Sunday, May 15, 2011
Ares-V, Ares-I for a future Constellation Program?
Ares-V, American heavy-lift orbital launch vehicle. NASA baseline heavy-lift vehicle to renew manned lunar exploration by 2020.
Ares-I was the crew launch vehicle that was being developed by NASA as part of the Constellation Program. The name "Ares" refers to the Greek deity Ares, who is identified with the Roman god Mars. Ares I was originally known as the "Crew Launch Vehicle" (CLV).
NASA planned to use Ares I to launch Orion, the spacecraft intended for NASA human spaceflight missions after the Space Shuttle is retired. Ares-I was to complement the larger, unmanned Ares-V, which was the cargo launch vehicle for Constellation. NASA selected the Ares designs for their anticipated overall safety, reliability and cost-effectiveness. However, the Constellation program, including Ares I was canceled in October 2010 by the passage of the 2010 NASA authorization bill. Existing Constellation contracts remain in place until Congress passes a new funding bill for 2012.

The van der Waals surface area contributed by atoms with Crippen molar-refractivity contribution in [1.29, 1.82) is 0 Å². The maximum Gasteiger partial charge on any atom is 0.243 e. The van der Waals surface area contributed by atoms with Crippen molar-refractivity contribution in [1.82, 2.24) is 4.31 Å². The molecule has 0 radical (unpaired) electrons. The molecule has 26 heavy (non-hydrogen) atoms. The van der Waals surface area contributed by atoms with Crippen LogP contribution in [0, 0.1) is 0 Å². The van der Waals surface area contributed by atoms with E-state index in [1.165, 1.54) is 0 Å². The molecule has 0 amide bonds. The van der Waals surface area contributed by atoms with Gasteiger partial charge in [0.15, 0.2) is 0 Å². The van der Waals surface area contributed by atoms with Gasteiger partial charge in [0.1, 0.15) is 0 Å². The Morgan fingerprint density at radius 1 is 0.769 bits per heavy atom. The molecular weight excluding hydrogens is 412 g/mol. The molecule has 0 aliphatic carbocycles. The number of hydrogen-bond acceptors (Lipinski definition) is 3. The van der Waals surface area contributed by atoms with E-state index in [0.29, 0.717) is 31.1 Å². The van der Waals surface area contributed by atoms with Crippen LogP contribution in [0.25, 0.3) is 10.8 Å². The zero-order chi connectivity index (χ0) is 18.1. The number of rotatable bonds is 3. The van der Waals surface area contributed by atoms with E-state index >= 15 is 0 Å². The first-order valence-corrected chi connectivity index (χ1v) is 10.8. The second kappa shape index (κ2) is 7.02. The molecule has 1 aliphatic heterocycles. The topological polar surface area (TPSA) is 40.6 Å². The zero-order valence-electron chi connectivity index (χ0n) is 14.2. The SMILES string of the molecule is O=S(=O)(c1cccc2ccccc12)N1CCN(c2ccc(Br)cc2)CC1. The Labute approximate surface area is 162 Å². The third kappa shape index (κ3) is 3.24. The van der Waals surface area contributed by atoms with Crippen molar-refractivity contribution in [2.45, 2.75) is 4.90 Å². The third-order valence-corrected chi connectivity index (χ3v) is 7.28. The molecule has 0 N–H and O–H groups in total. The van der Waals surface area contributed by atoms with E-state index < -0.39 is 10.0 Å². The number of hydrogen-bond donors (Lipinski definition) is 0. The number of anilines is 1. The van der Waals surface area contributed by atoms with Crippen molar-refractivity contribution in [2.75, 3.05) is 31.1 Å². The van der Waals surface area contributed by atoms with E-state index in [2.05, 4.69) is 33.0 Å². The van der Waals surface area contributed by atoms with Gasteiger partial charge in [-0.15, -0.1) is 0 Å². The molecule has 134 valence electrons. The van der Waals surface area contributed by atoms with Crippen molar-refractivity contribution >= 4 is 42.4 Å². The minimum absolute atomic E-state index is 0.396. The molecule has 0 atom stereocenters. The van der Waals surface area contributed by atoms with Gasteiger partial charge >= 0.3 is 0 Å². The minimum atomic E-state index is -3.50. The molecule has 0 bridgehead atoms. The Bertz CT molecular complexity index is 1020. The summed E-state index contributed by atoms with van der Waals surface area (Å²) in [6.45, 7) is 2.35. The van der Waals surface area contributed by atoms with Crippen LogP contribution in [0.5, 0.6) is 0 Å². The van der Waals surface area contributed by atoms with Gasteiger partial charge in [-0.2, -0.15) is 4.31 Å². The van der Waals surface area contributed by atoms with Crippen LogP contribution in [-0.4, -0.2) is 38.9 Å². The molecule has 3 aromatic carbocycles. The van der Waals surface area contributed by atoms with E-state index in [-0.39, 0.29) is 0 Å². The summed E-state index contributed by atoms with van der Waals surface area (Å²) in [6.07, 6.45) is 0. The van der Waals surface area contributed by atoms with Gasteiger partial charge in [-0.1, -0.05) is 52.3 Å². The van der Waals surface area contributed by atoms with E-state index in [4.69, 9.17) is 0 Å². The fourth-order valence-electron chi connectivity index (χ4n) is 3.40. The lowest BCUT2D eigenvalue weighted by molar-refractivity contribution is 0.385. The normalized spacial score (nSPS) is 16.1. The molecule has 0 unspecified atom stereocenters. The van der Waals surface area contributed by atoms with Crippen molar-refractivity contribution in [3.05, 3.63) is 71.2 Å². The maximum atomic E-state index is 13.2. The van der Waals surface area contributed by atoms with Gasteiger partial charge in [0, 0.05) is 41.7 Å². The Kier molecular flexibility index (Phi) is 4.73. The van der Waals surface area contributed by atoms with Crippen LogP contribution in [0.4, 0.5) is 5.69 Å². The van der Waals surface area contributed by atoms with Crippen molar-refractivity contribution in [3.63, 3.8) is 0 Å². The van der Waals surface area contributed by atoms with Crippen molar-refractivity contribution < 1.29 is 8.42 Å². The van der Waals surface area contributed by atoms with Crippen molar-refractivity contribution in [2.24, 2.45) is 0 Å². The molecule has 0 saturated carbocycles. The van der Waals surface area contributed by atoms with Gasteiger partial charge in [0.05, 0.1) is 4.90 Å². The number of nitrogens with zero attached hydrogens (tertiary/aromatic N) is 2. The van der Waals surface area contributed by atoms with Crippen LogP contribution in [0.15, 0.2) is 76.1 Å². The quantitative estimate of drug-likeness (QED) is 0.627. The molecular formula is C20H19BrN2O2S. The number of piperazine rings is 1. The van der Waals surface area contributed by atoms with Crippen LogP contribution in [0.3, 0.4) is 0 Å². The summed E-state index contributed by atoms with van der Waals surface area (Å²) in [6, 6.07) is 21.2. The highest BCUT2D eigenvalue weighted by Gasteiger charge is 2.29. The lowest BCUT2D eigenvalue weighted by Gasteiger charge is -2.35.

Lockheed Martin/Alliant Techsystems (Stage I), Boeing (Stage II)
Orion or the Multi-Purpose Crew Vehicle is a spacecraft that is being designed by Lockheed Martin for NASA, the space agency of the United States. Orion development began in 2005 as part of the Constellation program, where Orion would fulfill the function of a Crew Exploration Vehicle to the Moon as well to Mars.
The Altair spacecraft, previously known as the Lunar Surface Access Module or LSAM, was the planned lander spacecraft component of NASA's Project Constellation. Astronauts would have used the spacecraft for landings on the Moon and Mars, which had been intended to begin around 2019. Altair spacecraft had been planned to be used both for lunar sortie and lunar outpost missions. On February 1, 2010, U.S. President Barack Obama announced a proposal to cancel the Constellation program effective with the U.S. 2011 fiscal year budget.
In early 2010 President Obama of the U.S.A. proposed to halt space exploration, building a base on the moon and for our already in training chosen astronauts not to land on Mars but only to remain in orbit for the allotted time and then return home to meet the window of opportunity and re-entry into earth’s orbit 2 years later.
In October 2010 President Obama officially cancelled the Constellation program. However, NASA and its affiliation continues in their quest, engineers, physicists, geologist and biologists continue in their forelaid plans for one very simple reason …
Presidents will come and go but to put man into interstellar exploration is a must for the sake of the survival of our species.
The above opinions are entirely of my own accord and bears no reflection on any party/parties mentioned.
Wish you all a great week ahead